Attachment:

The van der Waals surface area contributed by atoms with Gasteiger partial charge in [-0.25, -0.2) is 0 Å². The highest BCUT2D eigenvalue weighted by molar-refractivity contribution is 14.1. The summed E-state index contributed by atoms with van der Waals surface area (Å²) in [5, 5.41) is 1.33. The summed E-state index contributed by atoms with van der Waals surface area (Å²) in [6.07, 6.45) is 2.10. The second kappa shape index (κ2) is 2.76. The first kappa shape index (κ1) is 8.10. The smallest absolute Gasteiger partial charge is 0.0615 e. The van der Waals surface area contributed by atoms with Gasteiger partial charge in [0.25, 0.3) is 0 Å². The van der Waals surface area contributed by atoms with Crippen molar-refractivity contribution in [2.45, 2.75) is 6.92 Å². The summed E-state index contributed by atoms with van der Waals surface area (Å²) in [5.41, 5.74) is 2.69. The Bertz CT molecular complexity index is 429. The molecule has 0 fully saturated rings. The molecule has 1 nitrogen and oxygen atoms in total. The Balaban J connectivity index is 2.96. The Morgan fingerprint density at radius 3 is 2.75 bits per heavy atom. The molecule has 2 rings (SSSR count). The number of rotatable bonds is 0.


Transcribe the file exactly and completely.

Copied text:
The van der Waals surface area contributed by atoms with Gasteiger partial charge in [-0.25, -0.2) is 0 Å². The highest BCUT2D eigenvalue weighted by molar-refractivity contribution is 14.1. The summed E-state index contributed by atoms with van der Waals surface area (Å²) in [5, 5.41) is 1.33. The summed E-state index contributed by atoms with van der Waals surface area (Å²) in [6.07, 6.45) is 2.10. The second kappa shape index (κ2) is 2.76. The first kappa shape index (κ1) is 8.10. The smallest absolute Gasteiger partial charge is 0.0615 e. The van der Waals surface area contributed by atoms with Gasteiger partial charge in [0.25, 0.3) is 0 Å². The van der Waals surface area contributed by atoms with Crippen molar-refractivity contribution in [2.45, 2.75) is 6.92 Å². The summed E-state index contributed by atoms with van der Waals surface area (Å²) in [5.41, 5.74) is 2.69. The Bertz CT molecular complexity index is 429. The molecule has 0 fully saturated rings. The molecule has 1 nitrogen and oxygen atoms in total. The Balaban J connectivity index is 2.96. The Morgan fingerprint density at radius 3 is 2.75 bits per heavy atom. The molecule has 2 rings (SSSR count). The number of rotatable bonds is 0.